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J Child Psychol Psychiatry. 2002 May;43(4):529-42.

Evidence for a pure time perception deficit in children with ADHD.

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1
Department of Child and Adolescent Psychiatry, Institute of Psychiatry, London, UK. spjw-abs@iop.kcl.ac.uk

Abstract

BACKGROUND:

Deficits have been found previously in children with ADHD on tasks of time reproduction, time production and motor timing, implicating a deficit in temporal processing abilities, which has been interpreted as either secondary or primary to core executive dysfunctions. The aim of this study was to explore further the abilities of hyperactive children in skills of time estimation, using a range of time perception tasks in different temporal domains.

METHOD:

Time estimation was tested in a verbal estimation task of 10 seconds. Time reproduction was also acquired for two time intervals of 5 and 12 seconds. A temporal discrimination task aimed to determine the idiosyncratic threshold of minimum time interval (in milliseconds) necessary to distinguish two intervals differing by approximately 300 milliseconds. Twenty-two children diagnosed with ADHD were compared to 22 healthy children, matched for age, handedness and working memory skills.

RESULTS:

Children with ADHD were significantly impaired in their time discrimination threshold: on average, time intervals had to be 50 ms longer for the hyperactive children in order to be discriminated when compared with controls. Children with ADHD also responded earlier on a 12-second reproduction task, which however only approached significance after controlling for IQ and short-term memory. No group differences were found for the 5-second time reproduction or verbal time estimation tasks.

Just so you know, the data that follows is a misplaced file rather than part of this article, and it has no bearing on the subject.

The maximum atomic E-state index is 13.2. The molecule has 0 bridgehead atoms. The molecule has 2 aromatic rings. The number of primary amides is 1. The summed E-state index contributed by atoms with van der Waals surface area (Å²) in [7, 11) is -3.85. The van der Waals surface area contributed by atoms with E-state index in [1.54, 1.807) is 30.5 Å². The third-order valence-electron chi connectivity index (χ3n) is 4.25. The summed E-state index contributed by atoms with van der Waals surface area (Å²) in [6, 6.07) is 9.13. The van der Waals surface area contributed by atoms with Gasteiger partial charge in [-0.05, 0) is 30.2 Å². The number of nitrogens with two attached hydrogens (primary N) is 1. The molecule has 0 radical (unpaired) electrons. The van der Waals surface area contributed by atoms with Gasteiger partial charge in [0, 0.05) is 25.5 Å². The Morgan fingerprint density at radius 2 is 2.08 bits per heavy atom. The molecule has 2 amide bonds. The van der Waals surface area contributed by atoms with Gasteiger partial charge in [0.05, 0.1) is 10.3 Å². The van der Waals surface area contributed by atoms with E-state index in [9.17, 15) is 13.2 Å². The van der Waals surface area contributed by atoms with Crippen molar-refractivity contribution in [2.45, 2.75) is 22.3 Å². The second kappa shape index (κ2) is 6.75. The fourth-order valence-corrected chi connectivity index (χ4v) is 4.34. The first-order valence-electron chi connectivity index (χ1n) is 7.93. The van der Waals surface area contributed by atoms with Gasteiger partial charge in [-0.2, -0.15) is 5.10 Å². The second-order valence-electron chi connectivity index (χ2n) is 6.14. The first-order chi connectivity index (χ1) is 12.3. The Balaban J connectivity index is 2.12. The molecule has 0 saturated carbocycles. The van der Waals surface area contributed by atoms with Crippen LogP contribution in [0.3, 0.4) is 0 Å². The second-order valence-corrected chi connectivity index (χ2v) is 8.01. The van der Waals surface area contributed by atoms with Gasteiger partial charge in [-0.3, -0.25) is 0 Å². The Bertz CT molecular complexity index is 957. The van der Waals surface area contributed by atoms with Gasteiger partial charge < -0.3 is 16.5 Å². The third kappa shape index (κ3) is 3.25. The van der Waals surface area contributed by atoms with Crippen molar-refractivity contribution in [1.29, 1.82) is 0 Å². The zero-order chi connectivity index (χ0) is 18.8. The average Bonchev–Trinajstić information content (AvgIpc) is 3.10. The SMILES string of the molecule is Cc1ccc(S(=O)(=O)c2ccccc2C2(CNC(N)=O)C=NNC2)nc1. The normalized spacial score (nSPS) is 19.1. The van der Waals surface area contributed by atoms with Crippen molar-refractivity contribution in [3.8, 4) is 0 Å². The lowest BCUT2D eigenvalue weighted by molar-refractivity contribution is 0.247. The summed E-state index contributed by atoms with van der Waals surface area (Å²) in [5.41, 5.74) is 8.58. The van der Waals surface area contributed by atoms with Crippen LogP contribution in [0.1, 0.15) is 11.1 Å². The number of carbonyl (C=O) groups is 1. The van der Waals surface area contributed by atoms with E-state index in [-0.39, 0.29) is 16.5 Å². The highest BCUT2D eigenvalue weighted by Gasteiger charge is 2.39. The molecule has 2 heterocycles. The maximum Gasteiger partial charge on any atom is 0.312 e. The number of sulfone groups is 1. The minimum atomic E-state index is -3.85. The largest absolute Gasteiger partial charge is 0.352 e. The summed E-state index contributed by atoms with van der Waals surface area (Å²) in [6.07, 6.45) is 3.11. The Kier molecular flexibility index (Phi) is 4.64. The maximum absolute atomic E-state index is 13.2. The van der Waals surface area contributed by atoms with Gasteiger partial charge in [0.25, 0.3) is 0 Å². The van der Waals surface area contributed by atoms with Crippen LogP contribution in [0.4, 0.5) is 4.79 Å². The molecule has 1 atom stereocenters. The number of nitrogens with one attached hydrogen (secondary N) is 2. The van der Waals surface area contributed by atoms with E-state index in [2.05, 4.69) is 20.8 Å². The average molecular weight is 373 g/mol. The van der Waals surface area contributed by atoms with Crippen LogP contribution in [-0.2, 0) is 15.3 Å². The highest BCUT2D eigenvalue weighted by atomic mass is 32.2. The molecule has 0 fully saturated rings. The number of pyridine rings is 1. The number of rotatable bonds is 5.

CONCLUSIONS:

The findings suggest that children with ADHD perform poorly on time reproduction tasks which load heavily on impulsiveness and attentional processes and they also suggest that these children may have a perceptual deficit of time discrimination, which may only be detectable in brief durations which differ by several hundred milliseconds. A temporal perception deficit in the range of milliseconds in ADHD may impact upon other functions such as perceptual language skills and motor timing.

PMID:
12030598
[Indexed for MEDLINE]
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